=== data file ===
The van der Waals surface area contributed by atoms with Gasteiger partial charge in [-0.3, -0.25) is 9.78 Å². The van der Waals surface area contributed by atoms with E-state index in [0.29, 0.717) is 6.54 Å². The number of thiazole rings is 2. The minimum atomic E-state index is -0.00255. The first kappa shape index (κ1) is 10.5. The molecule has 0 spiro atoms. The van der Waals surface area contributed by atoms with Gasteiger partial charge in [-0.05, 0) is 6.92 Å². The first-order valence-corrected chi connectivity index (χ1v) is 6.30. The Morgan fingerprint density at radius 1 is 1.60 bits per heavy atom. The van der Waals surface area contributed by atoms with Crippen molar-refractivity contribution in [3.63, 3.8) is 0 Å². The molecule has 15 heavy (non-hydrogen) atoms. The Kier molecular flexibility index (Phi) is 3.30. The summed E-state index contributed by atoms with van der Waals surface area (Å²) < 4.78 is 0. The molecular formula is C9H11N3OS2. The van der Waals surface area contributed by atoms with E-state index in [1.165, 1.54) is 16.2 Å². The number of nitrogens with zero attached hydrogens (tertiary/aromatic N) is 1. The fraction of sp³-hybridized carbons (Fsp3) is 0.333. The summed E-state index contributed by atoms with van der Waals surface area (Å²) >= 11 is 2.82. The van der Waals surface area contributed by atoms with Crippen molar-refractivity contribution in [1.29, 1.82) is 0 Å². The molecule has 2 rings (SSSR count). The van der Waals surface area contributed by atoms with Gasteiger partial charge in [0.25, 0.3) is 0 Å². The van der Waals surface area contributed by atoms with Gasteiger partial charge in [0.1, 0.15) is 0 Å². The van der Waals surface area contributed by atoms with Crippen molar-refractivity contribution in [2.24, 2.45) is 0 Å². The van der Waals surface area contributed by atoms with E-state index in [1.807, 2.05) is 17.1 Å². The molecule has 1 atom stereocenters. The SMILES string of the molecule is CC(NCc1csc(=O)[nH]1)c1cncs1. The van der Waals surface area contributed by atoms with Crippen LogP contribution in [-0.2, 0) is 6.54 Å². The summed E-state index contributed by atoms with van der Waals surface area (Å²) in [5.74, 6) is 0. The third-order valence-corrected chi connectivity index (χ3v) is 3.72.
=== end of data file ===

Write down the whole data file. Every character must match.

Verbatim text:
The van der Waals surface area contributed by atoms with Gasteiger partial charge in [-0.3, -0.25) is 9.78 Å². The van der Waals surface area contributed by atoms with E-state index in [0.29, 0.717) is 6.54 Å². The number of thiazole rings is 2. The minimum atomic E-state index is -0.00255. The first kappa shape index (κ1) is 10.5. The molecule has 0 spiro atoms. The van der Waals surface area contributed by atoms with Gasteiger partial charge in [-0.05, 0) is 6.92 Å². The first-order valence-corrected chi connectivity index (χ1v) is 6.30. The Morgan fingerprint density at radius 1 is 1.60 bits per heavy atom. The van der Waals surface area contributed by atoms with Crippen molar-refractivity contribution in [3.63, 3.8) is 0 Å². The molecule has 15 heavy (non-hydrogen) atoms. The Kier molecular flexibility index (Phi) is 3.30. The summed E-state index contributed by atoms with van der Waals surface area (Å²) < 4.78 is 0. The molecular formula is C9H11N3OS2. The van der Waals surface area contributed by atoms with E-state index in [1.165, 1.54) is 16.2 Å². The number of nitrogens with zero attached hydrogens (tertiary/aromatic N) is 1. The fraction of sp³-hybridized carbons (Fsp3) is 0.333. The summed E-state index contributed by atoms with van der Waals surface area (Å²) >= 11 is 2.82. The van der Waals surface area contributed by atoms with Crippen molar-refractivity contribution in [1.29, 1.82) is 0 Å². The molecule has 2 rings (SSSR count). The van der Waals surface area contributed by atoms with Gasteiger partial charge in [0.25, 0.3) is 0 Å². The van der Waals surface area contributed by atoms with Gasteiger partial charge in [0.1, 0.15) is 0 Å². The van der Waals surface area contributed by atoms with Crippen molar-refractivity contribution in [2.24, 2.45) is 0 Å². The van der Waals surface area contributed by atoms with E-state index in [1.807, 2.05) is 17.1 Å². The molecule has 1 atom stereocenters. The SMILES string of the molecule is CC(NCc1csc(=O)[nH]1)c1cncs1. The van der Waals surface area contributed by atoms with Crippen LogP contribution in [-0.2, 0) is 6.54 Å². The summed E-state index contributed by atoms with van der Waals surface area (Å²) in [5.74, 6) is 0. The third-order valence-corrected chi connectivity index (χ3v) is 3.72.